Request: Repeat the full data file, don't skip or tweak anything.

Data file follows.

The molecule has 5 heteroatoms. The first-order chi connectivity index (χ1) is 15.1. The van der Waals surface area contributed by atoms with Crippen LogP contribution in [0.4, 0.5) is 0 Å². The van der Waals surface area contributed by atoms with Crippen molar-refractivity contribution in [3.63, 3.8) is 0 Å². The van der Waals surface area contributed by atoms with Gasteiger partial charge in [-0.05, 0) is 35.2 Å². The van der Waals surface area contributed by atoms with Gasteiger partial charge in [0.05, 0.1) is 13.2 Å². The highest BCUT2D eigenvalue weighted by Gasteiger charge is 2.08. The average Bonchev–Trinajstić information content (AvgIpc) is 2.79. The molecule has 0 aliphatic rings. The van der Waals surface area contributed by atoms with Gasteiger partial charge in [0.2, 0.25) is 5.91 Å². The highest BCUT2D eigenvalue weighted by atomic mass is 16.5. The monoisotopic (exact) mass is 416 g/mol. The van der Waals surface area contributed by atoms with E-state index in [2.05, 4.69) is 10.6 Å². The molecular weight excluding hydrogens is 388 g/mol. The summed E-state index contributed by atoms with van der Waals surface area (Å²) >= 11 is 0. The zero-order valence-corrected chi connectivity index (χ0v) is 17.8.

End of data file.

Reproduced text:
The molecule has 5 heteroatoms. The first-order chi connectivity index (χ1) is 15.1. The van der Waals surface area contributed by atoms with Crippen LogP contribution in [0.4, 0.5) is 0 Å². The van der Waals surface area contributed by atoms with Crippen molar-refractivity contribution in [3.63, 3.8) is 0 Å². The van der Waals surface area contributed by atoms with Gasteiger partial charge in [-0.05, 0) is 35.2 Å². The van der Waals surface area contributed by atoms with Gasteiger partial charge in [0.05, 0.1) is 13.2 Å². The highest BCUT2D eigenvalue weighted by Gasteiger charge is 2.08. The average Bonchev–Trinajstić information content (AvgIpc) is 2.79. The molecule has 0 aliphatic rings. The van der Waals surface area contributed by atoms with Gasteiger partial charge in [0.2, 0.25) is 5.91 Å². The highest BCUT2D eigenvalue weighted by atomic mass is 16.5. The monoisotopic (exact) mass is 416 g/mol. The van der Waals surface area contributed by atoms with E-state index in [2.05, 4.69) is 10.6 Å². The molecular weight excluding hydrogens is 388 g/mol. The summed E-state index contributed by atoms with van der Waals surface area (Å²) >= 11 is 0. The zero-order valence-corrected chi connectivity index (χ0v) is 17.8.